Fury as MPs get £3,300 pay rise to £85,291 while thousands lose jobs to Covid – as business minister Nadhim Zahawi says ‘inappropriate’ increase should go to charity
- IPSA yesterday revealed proposals for all MPs salaries to increase by £3,360
- Rise would be in line with the public sector’s three-month annual growth figure
- Around 695,000 people lost their jobs in the UK between March and August
Furious MPs have hit out at proposals to hand them a pay rise of more than £3,000 after hundreds of thousands of Britons lost their jobs in the wake of the Covid-19 pandemic.
The Independent Parliamentary Standards Authority (IPSA) yesterday set out plans to raise the wages of MPs by 4.1 per cent in line with the public sector’s three-month annual growth figure.
The proposals would see all MPs receive a pay rise of £3,360, taking their salaries to £85,291.
Around 695,000 people lost their jobs in the UK between March and August as businesses were forced to close their doors in a bid to slow the spread of coronavirus, according to the Office for National Statistics.
Meanwhile, MPs were handed an inflation-busting 3.1 per cent increase in March, bringing their basic annual salary to almost £82,000.
The latest proposals for MPs pay, which are subject to a consultation, have been criticised by business minister Nadhim Zahawi (pictured), who insisted the rise is ‘inappropriate’
It was a substantial real-terms rise at a time when inflation was running at 1.5 per cent. MPs also received increased expenses to cover the cost of staffing their Parliamentary offices.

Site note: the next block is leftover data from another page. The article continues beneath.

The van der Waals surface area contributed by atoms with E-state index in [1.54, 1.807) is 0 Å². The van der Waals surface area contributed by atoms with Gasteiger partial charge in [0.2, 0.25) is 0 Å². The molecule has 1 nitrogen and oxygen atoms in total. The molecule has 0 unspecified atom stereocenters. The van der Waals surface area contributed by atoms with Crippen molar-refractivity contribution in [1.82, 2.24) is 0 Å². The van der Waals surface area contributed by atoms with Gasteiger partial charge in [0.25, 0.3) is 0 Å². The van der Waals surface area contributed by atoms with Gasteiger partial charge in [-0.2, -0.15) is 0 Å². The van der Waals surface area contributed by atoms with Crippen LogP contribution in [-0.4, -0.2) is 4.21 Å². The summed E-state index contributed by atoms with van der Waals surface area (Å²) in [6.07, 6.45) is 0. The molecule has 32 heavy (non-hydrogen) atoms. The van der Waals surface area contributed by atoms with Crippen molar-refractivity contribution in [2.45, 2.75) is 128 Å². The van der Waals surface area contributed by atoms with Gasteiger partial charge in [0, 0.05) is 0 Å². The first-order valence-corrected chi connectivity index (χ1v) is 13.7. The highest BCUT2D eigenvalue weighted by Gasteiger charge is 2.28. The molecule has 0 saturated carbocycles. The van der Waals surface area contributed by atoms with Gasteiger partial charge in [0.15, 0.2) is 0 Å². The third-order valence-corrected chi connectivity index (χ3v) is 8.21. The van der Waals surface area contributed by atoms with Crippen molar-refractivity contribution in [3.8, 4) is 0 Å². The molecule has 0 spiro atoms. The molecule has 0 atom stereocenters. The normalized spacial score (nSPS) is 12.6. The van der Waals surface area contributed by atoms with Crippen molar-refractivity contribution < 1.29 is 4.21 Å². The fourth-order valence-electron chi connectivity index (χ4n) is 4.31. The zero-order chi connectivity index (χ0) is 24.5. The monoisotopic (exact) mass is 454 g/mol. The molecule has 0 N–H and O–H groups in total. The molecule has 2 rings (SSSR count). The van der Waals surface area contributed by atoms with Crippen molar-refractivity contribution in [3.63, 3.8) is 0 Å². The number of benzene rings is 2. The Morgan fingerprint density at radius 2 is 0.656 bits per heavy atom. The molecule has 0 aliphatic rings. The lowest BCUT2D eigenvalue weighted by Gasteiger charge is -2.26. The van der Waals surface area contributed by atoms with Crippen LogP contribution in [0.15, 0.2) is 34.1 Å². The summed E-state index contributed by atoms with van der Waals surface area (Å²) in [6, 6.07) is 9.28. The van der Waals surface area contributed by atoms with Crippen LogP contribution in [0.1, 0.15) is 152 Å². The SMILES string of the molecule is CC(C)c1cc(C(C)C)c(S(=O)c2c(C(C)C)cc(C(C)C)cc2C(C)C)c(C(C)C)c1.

The latest proposals, which are subject to a consultation, have been criticised by business minister Nadhim Zahawi, who insisted the pay rise is ‘inappropriate’.
He told Sky News: ‘I don’t think a pay rise is appropriate. I think it’s a privilege in many ways to serve your country.
‘It’s independent but I think it’s incumbent on the leadership of IPSA to also explain to the public… as to why they think this is the right thing to do.
‘They have to also explain themselves because they also exist in the court of public opinion.’
The Stratford-upon-Avon MP added he will donate his pay rise to ‘one of my very good causes’, for example the Shakespeare Hospice in Stratford.
Shadow Minister for Business and Consumers Lucy Powell (pictured) said she would donate any additional money to charity
According to the Office for National Statistics (ONS), the number of people on payrolls was down 36,000 in August from July. It is now 695,000 lower than in March
The unemployment rate rose from 3.9 per cent to 4.1 per cent in the quarter to July – the highest in two years, according to the latest official data
His pledge was echoed by Shadow Minister for Business and Consumers Lucy Powell, who said she would donate any additional money to charity.
Labour MP Rosena Allin-Khan told the i she would refuse the pay rise, adding: ‘Millions face job uncertainty and to give us MPs a payrise now just sends the wrong message and highlights the economic divide in our country.’
MP for Bishop Auckland Dehenna Davison said: ‘This is literally the first I’ve heard of this and I think it’s a bloody stupid decision.’
A spokesman for Boris Johnson said the pay rise is a ‘matter for IPSA’ when asked if the Prime Minister would donate the additional cash.
The interim chairman for IPSA, Richard Lloyd, said: ‘We act independently of Parliament and have a statutory duty to review MPs’ pay in the first year of each Parliament.’
The consultation will close on November 6 with a decision expected the following month.